The Sippican Hotel was 'the most famous hotel on the Atlantic Coast'

By Mary Macedo | Aug 04, 2017
Courtesy of: New Bedford Whaling Museum A postcard showing the former Sippican Hotel in Marion.

Marion — Presidents Grover Cleveland and Franklin Delano Roosevelt spent time there. So did silver screen star Ethel Barrymore.

“In its heyday, it was the most famous hotel on the Atlantic coast,” said historian David Pierce.

You might think such a place would be located on Long Island or in Boston, but it was in Marion Village -- at the intersection of South and Water streets. Marion was a playground of the rich and famous during the 20th century -- and the Sippican Hotel was the central point of the wealth and social status.

Pierce, vice president of the Sippican Historical Society, spoke of the hotel's rich history during an August 3 lecture at the New Bedford Whaling Museum.

In 1794, Pierce said, resident Timothy Hiller built a two-story townhouse that evolved into the Sippican Hotel. In 1864, a third floor was added and it was named the Bay View House. It was in 1882, when an additional wing was built, that the Sippican Hotel was officially created and named.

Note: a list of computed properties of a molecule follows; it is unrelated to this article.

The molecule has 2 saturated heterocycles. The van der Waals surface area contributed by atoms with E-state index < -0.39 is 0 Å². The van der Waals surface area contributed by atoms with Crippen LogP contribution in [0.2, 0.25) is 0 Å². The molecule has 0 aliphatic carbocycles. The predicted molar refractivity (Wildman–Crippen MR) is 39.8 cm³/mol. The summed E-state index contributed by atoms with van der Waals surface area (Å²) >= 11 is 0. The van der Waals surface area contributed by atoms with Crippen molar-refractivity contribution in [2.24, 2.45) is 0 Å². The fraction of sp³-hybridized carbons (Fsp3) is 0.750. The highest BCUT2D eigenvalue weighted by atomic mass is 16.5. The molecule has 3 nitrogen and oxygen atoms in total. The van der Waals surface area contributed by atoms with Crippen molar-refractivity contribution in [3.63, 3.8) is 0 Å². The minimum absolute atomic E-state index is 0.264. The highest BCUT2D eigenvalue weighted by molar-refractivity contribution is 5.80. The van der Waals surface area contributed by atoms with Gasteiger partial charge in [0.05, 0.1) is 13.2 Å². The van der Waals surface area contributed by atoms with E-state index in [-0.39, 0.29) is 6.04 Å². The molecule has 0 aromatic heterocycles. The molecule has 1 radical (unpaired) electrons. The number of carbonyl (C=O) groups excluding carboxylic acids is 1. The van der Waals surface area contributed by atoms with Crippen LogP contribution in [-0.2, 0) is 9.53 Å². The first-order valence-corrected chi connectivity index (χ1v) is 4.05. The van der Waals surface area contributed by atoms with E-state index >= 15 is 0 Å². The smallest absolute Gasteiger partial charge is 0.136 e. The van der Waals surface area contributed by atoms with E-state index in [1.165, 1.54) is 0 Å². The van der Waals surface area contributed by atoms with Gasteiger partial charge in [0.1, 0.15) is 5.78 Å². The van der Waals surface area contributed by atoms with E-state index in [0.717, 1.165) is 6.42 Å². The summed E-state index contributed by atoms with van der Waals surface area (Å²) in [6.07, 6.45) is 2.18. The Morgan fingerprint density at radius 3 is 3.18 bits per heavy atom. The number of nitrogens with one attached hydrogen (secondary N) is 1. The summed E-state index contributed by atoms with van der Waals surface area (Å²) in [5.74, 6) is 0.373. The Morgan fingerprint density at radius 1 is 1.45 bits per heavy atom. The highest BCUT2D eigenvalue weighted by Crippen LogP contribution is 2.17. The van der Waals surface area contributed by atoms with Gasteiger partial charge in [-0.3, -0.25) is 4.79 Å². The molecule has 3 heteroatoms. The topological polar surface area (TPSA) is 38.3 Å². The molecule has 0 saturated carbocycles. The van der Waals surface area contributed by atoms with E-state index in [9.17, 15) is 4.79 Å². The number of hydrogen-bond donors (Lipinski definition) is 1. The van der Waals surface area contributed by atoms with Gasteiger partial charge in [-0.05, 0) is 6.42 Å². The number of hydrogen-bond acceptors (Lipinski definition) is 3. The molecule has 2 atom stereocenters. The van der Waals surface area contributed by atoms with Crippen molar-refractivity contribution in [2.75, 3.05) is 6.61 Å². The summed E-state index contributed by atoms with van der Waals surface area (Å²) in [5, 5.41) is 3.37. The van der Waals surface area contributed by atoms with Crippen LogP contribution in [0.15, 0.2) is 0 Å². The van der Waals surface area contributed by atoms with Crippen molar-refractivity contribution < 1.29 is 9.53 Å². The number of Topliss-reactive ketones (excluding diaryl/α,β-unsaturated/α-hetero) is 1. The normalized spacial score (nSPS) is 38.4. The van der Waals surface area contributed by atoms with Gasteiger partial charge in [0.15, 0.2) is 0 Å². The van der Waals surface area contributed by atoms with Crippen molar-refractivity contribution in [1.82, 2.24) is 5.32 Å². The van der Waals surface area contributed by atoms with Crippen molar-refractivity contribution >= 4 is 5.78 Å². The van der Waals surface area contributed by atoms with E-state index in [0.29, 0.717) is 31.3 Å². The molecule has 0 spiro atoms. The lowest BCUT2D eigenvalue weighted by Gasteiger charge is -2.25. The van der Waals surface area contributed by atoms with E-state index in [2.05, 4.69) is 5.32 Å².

By that time, Marion as a resort town was in its prime. It was “one of the one the best summer resort towns on the Atlantic,” said Pierce, and the haunt of several famous artists, writers and politicians, who summered in town with friends and family.

By 1907, a fourth floor was added to the hotel to create a maximum limit of 200 guests. The building was crowded with elegant men and women during the summer months and well into October, Pierce noted. The guests reclined on wicker furniture or visited the nearby Sippican Hotel Casino for dancing and tennis.

Wealthy artists, actors, politicians and businessmen were the bulk of the hotel’s clientele. The going rate of the hotel was $2 a day, said Pierce.

“It was quite expensive for people back in those days!” he said.

The mechanics of the hotel were somewhat astounding, according to Pierce. Flipping through pictures which displayed the modern appearance of the hotel lot — now occupied by a single house — Pierce wondered how the hotel's owners had fit such a large building into such a small area.

A comparison of the fully built Sippican Hotel to the present house left the audience audibly shocked.

"How did it fit in those property lines?” Pierce mused. "It's a mystery!"

The hotel remained a top destination through much of the early 1900s, but by the 1920s, the winds of change were blowing in Marion.

In 1929, when Marion was beginning to drop down the social radar, a Boston syndicate decided to buy the Sippican Hotel and develop the land into house lots. The building was torn down later that year.

Next to nothing of the grand old building remains. “Other than a few old artifacts,” Pierce said, the only remnant is a “Sippican Hotel” sign that hung from the porch. The sign is currently in private hands.

With details about the heyday lacking, Pierce said: "The history and old photographs of the Sippican Hotel are the only means to look back on such a thriving time for the Town of Marion."

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